Author Topic: Anyone have audio from Gatwick drone incident yesterday? (12/19/18)  (Read 746 times)

Offline pg2829

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Offline VASAviation

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Re: Anyone have audio from Gatwick drone incident yesterday? (12/19/18)
« Reply #1 on: December 20, 2018, 09:38:18 AM »
Hi,

Unfortunately it is against the law to monitor the air band in the UK and other European countries. It's sad.

Gatwick is still closed as I'm writing this so I hope they catch the operator(s) soon!

Offline kb4tez

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https://www.msn.com/en-us/news/world/gatwick-drone-pilot-could-be-insider/ar-BBVWTU6?li=BBnbcA1

Gatwick drone pilot 'could be insider'
The drone attack that caused chaos at Gatwick before Christmas was carried out by someone with knowledge of the airport's operational procedures, the airport has said.
A Gatwick chief told BBC Panorama the drone's pilot "seemed to be able to see what was happening on the runway".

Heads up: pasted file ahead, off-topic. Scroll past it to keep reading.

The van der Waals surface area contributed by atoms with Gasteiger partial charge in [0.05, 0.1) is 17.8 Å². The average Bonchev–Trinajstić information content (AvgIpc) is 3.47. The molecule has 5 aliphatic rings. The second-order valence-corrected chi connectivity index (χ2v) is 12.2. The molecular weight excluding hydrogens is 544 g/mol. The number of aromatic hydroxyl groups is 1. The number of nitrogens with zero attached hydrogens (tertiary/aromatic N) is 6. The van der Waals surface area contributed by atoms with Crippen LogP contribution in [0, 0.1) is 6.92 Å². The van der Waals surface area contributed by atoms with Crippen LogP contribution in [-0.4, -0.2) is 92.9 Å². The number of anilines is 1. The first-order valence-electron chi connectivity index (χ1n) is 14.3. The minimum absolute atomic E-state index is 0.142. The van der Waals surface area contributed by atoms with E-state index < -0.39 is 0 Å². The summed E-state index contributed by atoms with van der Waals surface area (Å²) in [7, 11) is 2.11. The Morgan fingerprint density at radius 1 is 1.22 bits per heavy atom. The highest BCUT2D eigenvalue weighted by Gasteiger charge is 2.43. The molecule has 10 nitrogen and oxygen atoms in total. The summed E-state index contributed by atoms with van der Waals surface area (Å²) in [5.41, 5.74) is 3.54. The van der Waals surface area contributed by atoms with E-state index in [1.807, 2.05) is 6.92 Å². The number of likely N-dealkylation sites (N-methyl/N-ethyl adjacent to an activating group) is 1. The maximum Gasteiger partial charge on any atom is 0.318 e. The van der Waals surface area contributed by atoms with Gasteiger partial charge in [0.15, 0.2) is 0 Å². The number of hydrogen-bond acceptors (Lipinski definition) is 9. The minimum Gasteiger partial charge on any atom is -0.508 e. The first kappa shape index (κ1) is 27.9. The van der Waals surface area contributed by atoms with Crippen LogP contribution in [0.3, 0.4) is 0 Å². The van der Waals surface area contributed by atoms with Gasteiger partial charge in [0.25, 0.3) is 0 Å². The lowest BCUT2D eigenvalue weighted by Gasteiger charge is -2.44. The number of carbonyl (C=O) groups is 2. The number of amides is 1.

Sussex Police told the programme the possibility an "insider" was involved was a "credible line" of inquiry.
About 140,000 passengers were caught up in the disruption.The runway at the UK's second busiest airport was closed for 33 hours between 19 and 21 December last year - causing about 1,000 flights to be cancelled or delayed.
The first sighting of the drone was at 21:03 GMT on 19 December but it was not until 05:57 GMT on 21 December that flights resumed with an aircraft landing.

Gatwick says it repeatedly tried to reopen the runway but on each occasion the drone reappeared.

Airport protocol mandates that the runway be closed if a drone is present.
In his first interview since the incident, Gatwick's chief operating officer, Chris Woodroofe, told Panorama: "It was clear that the drone operators had a link into what was going on at the airport."

Mr Woodroofe, who was the executive overseeing the airport's response to the attack - the "gold commander" - also said that whoever was piloting the drone could either see what was happening on the runway, or was following the airport's actions by eavesdropping on radio or internet communications.
And whoever was responsible for the attack had "specifically selected" a drone which could not be seen by the DJI Aeroscope drone detection system that the airport was testing at the time, he added.